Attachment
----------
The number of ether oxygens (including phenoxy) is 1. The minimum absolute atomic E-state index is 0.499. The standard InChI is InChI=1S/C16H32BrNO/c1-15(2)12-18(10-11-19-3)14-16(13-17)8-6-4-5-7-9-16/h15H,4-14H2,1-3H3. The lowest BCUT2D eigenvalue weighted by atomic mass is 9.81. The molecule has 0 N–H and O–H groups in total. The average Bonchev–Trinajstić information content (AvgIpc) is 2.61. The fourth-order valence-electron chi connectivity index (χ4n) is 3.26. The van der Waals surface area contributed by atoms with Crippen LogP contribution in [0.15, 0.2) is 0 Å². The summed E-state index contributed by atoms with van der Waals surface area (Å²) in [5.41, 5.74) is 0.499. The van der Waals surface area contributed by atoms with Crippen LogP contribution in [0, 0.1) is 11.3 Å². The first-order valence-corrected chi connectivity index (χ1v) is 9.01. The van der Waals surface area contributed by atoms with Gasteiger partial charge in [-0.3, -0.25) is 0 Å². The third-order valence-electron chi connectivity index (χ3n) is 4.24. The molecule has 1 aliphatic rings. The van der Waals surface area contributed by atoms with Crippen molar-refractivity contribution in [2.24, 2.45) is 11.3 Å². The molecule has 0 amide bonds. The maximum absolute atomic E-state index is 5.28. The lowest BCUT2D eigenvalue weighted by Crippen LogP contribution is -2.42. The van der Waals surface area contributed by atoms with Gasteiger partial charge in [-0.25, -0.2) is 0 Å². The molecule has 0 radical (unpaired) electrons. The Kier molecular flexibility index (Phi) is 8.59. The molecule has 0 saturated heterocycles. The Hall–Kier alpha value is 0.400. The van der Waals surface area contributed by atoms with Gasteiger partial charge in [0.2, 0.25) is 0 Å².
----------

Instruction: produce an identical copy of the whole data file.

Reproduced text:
The number of ether oxygens (including phenoxy) is 1. The minimum absolute atomic E-state index is 0.499. The standard InChI is InChI=1S/C16H32BrNO/c1-15(2)12-18(10-11-19-3)14-16(13-17)8-6-4-5-7-9-16/h15H,4-14H2,1-3H3. The lowest BCUT2D eigenvalue weighted by atomic mass is 9.81. The molecule has 0 N–H and O–H groups in total. The average Bonchev–Trinajstić information content (AvgIpc) is 2.61. The fourth-order valence-electron chi connectivity index (χ4n) is 3.26. The van der Waals surface area contributed by atoms with Crippen LogP contribution in [0.15, 0.2) is 0 Å². The summed E-state index contributed by atoms with van der Waals surface area (Å²) in [5.41, 5.74) is 0.499. The van der Waals surface area contributed by atoms with Crippen LogP contribution in [0, 0.1) is 11.3 Å². The first-order valence-corrected chi connectivity index (χ1v) is 9.01. The van der Waals surface area contributed by atoms with Gasteiger partial charge in [-0.3, -0.25) is 0 Å². The third-order valence-electron chi connectivity index (χ3n) is 4.24. The molecule has 1 aliphatic rings. The van der Waals surface area contributed by atoms with Crippen molar-refractivity contribution in [2.24, 2.45) is 11.3 Å². The molecule has 0 amide bonds. The maximum absolute atomic E-state index is 5.28. The lowest BCUT2D eigenvalue weighted by Crippen LogP contribution is -2.42. The van der Waals surface area contributed by atoms with Gasteiger partial charge in [-0.25, -0.2) is 0 Å². The molecule has 0 radical (unpaired) electrons. The Kier molecular flexibility index (Phi) is 8.59. The molecule has 0 saturated heterocycles. The Hall–Kier alpha value is 0.400. The van der Waals surface area contributed by atoms with Gasteiger partial charge in [0.2, 0.25) is 0 Å².